Inciardi Tomato

Ark of taste
Back to the archive >

The Inciardi tomato (Lycopersicon lycopersicon), also sometimes called the Ellis Island tomato, is an oxheart variety. Individual tomatoes weigh an average of half a kilogram, are red in color, and are approximately 10 cm wide and 13 cm tall. The Inciardi name comes from Henry Inciardi, a Sicilian immigrant who brought the variety to the United States in 1900. Fearing that the authorities at Ellis Island’s immigration center would confiscate the seeds, his family sewed them all into their clothing. Since that time, it has always been grown in the area of Chicago, in the northern central part of the country. The tomato’s seeds have been shared by the Inciardi family with local residents who today maintain this variety and its seed supply.   The Inciardi tomato is an indeterminate variety and it is very prolific. It is not bothered by heat and droughts, though the fruits do best with adequate hydration and may crack late in the season if left on the vine to ripen with an insufficient water supply. This tomato is remarkable for its wonderful, full tomato flavor, for its full body when it is cooked down into a puree for sauce, for its size on the vine and for the number of fruits per vine. It is a variety well suited both for canning and freezing.   Today, the only source for this exact specimen is the gardening community in Downers Grove, just west of Chicago, Illinois. There has been some research into Sicilian varieties of today but without access to ‘rustic’ varieties there is no way of knowing if it’s descendants are still being grown in Sicily. It is not known if it is being cultivated anywhere else in the United States. The plants are mainly grown for home consumption and seed saving purposes, but not for commercial sale. One problem with increasing the cultivation of this variety is the fact that individual tomatoes contain few seeds.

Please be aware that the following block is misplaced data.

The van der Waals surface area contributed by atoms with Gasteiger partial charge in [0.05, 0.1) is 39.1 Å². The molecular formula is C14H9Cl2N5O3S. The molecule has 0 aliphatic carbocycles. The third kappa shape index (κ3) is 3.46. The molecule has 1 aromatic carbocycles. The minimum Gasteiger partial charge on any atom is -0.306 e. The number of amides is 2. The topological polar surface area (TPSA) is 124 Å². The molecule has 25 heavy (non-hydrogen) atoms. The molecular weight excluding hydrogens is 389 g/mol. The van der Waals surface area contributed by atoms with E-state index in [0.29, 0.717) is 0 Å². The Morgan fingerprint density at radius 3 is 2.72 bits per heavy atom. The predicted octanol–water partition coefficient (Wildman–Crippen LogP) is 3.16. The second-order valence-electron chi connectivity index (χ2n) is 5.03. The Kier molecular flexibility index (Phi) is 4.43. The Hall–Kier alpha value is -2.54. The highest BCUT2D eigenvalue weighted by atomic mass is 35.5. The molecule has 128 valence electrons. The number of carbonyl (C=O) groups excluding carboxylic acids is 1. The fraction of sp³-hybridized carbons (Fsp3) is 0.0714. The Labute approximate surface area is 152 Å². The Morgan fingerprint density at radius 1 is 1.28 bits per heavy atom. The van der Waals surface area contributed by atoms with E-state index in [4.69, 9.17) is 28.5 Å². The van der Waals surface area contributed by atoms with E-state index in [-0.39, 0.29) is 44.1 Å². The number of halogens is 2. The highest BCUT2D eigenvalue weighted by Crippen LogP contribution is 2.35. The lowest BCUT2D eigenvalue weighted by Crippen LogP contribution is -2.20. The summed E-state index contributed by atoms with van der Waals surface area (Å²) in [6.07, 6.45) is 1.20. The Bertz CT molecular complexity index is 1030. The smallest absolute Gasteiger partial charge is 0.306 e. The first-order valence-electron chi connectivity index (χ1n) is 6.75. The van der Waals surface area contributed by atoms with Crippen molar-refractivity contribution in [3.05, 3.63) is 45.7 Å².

Back to the archive >


StateUnited States